You might think that by going with a light color you lose the benefit of the extra heat for winter months, and so the savings cancel out.  But in reality, you save much more in summer than you lose in winter.  The only exception is in frigid areas where you rarely use air conditioning, and use heat much more than normal.  See the section below on white/black roofs for more on this.

28. Install a metal roof

29. Install a white roof

Metal roofs reflect much more heat away from your home than do regular asphalt shingle roofs.  If you don't like the way metal panels look, there are newer metal shingles that look like attractive wood shingles.  Another benefit is that metal roofs are permanent so you never have to replace your roof again (unlike asphalt shingles, which must be replaced every 15 years or so and wind up in the landfill).  I have a home today that still has the original metal roof installed in 1951, long before I was even born.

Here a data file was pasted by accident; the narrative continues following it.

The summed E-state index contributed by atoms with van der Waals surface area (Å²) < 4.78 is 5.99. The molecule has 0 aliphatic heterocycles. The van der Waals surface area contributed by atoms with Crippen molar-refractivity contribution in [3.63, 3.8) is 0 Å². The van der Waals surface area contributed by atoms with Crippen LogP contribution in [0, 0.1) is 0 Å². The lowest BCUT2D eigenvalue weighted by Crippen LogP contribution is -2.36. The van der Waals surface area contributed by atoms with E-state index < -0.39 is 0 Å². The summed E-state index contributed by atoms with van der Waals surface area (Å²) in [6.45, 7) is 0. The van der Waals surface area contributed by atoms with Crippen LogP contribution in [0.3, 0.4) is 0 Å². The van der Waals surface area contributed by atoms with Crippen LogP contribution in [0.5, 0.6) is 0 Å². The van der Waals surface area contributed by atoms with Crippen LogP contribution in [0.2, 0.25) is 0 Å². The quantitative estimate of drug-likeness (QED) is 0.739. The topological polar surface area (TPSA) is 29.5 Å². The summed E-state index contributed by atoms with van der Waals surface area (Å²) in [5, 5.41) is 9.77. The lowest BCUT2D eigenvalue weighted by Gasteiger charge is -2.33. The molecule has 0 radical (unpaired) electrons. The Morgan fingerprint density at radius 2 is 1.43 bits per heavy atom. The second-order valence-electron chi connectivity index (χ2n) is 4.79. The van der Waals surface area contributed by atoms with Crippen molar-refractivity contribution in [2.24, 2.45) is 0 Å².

When you replace your roof, metal is best.  If you don't go with metal, then at least go with white.  A white roof typically saves 10%, and up to 20% on cooling costs. (PhysOrg, YouTube)

You might wonder whether your savings with a white roof in summer are canceled by your losses in winter, when your roof won't absorb as much heat.  The answer is that while you do miss out on free winter heat, the savings in summer are greater than the winter penalty, in all but the most frigid areas.  This map from the Dept. of Energy shows a net energy savings from white roofs in even the nothernmost U.S. states, even after considering the winter penalty.  A roofer explains in more detail why the white-roof savings in summer outweigh the loss of heat in winter.

The U.S. Secretary of Energy has said that if the world’s 100 largest and hottest cities switched to white roofs and light-colored cement pavement for roads, it would be the equivalent of taking all the world’s automobiles off the road for 11 years. (YouTube)

(And yes, I know all about the special tiles that magically change to white in summer and black in winter, but until they're commercially available, they don't do us any good.)
30. Plant shade trees
Well-positioned shade trees can reduce indoor temperatures by up to 20 degrees and energy use by up to 40%.

31. Install an attic fan?